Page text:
Why the G7 still matters to the global economy – OpEd – Eurasia Review
By Cornélia Meyer *
When the leaders of the G7 countries first met in 1973, their combined economies accounted for about 65% of the world’s gross domestic product (GDP). With the rise of China and other emerging countries, they now represent around 40% of global GDP and around 10% of the world’s population. In 2018, the group represented 60% of the world’s wealth. Compare that to the G20 – which includes China, India, South Africa and Saudi Arabia – which accounts for 90% of global GDP, between 75% and 80% of global trade, and two-thirds of the world’s population.
Why then is the G7 still important? First, its members are democracies that share a multitude of values. Second, the group is a good way to assess the state of the world. Third, member countries come up with important initiatives which can then be further developed by the G20. The communiqué, at the very least, demonstrates a consensus of a large and very wealthy group of nations.
Last weekend’s summit in St. Ives showed all of the above. It was the first face-to-face meeting of world leaders since the outbreak of the coronavirus disease (COVID-19) pandemic.
The meeting addressed the biggest issues of our time: the COVID-19 pandemic, rebuilding the global economy after its worst recession since World War II, climate change and a myriad of other social and economic issues like global taxation for the world’s biggest. businesses and equal access to education.
The summit aimed to rebuild better, in a more sustainable, fairer and more equitable way, as its host, British Prime Minister Boris Johnson, never tires of pointing out.
The leaders stressed that they would continue to support their economies for as long as needed, beyond the $ 12 trillion in stimulus they had already disbursed, in stark contrast to calls for austerity afterwards. the 2008/2009 financial crisis.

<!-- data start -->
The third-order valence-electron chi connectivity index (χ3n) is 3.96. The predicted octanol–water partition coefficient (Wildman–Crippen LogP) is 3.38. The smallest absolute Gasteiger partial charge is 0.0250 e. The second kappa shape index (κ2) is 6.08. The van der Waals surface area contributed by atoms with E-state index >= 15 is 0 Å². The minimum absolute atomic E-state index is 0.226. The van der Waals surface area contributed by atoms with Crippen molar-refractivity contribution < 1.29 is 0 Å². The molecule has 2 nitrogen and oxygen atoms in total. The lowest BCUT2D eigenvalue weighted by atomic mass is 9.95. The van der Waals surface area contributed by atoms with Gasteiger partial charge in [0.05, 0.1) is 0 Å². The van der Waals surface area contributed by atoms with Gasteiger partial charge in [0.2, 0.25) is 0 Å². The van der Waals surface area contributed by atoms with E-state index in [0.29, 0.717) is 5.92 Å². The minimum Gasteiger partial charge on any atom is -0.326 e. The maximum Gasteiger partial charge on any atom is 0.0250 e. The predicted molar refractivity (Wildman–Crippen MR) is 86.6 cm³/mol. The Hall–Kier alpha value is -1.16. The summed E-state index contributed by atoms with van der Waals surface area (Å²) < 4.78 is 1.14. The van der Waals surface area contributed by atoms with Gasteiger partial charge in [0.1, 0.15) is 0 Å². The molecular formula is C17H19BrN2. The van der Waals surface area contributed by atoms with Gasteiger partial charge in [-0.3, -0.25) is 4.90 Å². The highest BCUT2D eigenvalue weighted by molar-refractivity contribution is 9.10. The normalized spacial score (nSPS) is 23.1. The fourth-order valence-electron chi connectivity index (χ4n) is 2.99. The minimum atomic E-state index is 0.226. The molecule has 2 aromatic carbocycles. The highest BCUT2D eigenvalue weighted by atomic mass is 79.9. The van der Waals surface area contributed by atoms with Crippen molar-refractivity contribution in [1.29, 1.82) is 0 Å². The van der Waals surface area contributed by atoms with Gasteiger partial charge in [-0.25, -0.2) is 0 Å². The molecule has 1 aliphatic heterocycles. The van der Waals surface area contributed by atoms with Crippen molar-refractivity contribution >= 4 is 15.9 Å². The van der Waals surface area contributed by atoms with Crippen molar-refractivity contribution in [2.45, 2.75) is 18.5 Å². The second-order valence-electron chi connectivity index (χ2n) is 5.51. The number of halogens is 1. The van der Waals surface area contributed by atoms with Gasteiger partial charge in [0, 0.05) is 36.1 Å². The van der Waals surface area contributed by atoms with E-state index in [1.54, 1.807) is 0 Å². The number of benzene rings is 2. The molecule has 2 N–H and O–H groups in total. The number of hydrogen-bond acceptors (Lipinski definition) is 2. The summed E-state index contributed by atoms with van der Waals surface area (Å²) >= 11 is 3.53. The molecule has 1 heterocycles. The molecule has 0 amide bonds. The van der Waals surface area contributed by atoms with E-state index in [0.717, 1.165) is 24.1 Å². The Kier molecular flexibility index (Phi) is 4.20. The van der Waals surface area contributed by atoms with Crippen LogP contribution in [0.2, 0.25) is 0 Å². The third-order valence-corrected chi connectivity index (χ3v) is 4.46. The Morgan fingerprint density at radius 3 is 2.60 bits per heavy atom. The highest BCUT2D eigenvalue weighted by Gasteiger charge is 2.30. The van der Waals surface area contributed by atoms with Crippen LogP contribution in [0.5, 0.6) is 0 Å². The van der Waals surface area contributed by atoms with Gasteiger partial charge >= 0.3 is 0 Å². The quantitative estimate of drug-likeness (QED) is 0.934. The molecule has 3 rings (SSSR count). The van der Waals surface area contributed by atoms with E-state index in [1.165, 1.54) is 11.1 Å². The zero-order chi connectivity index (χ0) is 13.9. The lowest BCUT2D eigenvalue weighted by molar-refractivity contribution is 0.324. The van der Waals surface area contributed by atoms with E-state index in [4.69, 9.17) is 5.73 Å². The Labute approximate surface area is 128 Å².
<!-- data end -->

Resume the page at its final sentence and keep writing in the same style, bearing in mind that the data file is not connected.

As always, when you have multiple parties to a dialogue, not everyone gets everything they want. While the statement said the G7 would deliver 1 billion doses of COVID-19 vaccines to the developing world, what was pledged at the meeting missed more than 300 million doses. It’s also far less than the 11 billion doses that the World Health Organization estimates it will take to immunize the world.
On the climate, the press release did not respect the commitment of the G7 environment ministers, who stipulated a timetable for the gradual shutdown of coal-fired power stations. Instead, leaders reiterated the 1.5 ° C limit on global warming, meeting the targets of net zero until 2050 by halving collective emissions over the next two decades and “supporting a revolution.” green ”.
On Saturday evening, Prince Charles made a passionate appeal for business and politics to come up with a global response to the climate crisis, similar to what we have seen during the pandemic. By the way: while the climate enthusiasm among the leadership was evident, the number of private planes rightly needed to bring delegations to St. Ives and the awe-inspiring flight over the Red Arrows had a whiff of “do what I am.” say, but not like I do. “
It was inevitable that the leaders approach their relations with China, considering the ground they had lost in economic terms since 1973. US President Joe Biden has a more nuanced approach to the Middle Kingdom than his predecessor Donald Trump. Yet he sees China as one of the main threats on the world stage. EU leaders share concerns about emerging Chinese dominance in supply chains and Beijing’s human rights record. However, for some of them like Germany, China constitutes its second export market just behind the United States. This explains the reluctance of some Europeans to make bold statements. They are also less wary of the Belt and Road infrastructure project, as they too benefit from shorter land links with China. This prompted German Chancellor Angela Merkel to declare that the task force set up to boost infrastructure was aimed less at being against something (China’s Belt and Road Initiative) than for something, referring to its emphasis. on sustainability. French President Emmanuel Macron stressed that the G7 as a group was not “hostile to China”.
Overall, no leader got everything they wanted, but all got pretty good. What emerged was that the United States was once again ready to engage with its peers.
On the contrary, the benefit of the meeting has been for some of the richest democracies in the world to establish a common denominator which will serve as a solid basis for their positioning in the G20 next month, which is important for the global economy.
• Cornelia Meyer is a PhD economist with 30 years of experience in investment banking and industry. She is President and CEO of the business consultancy firm Meyer Resources.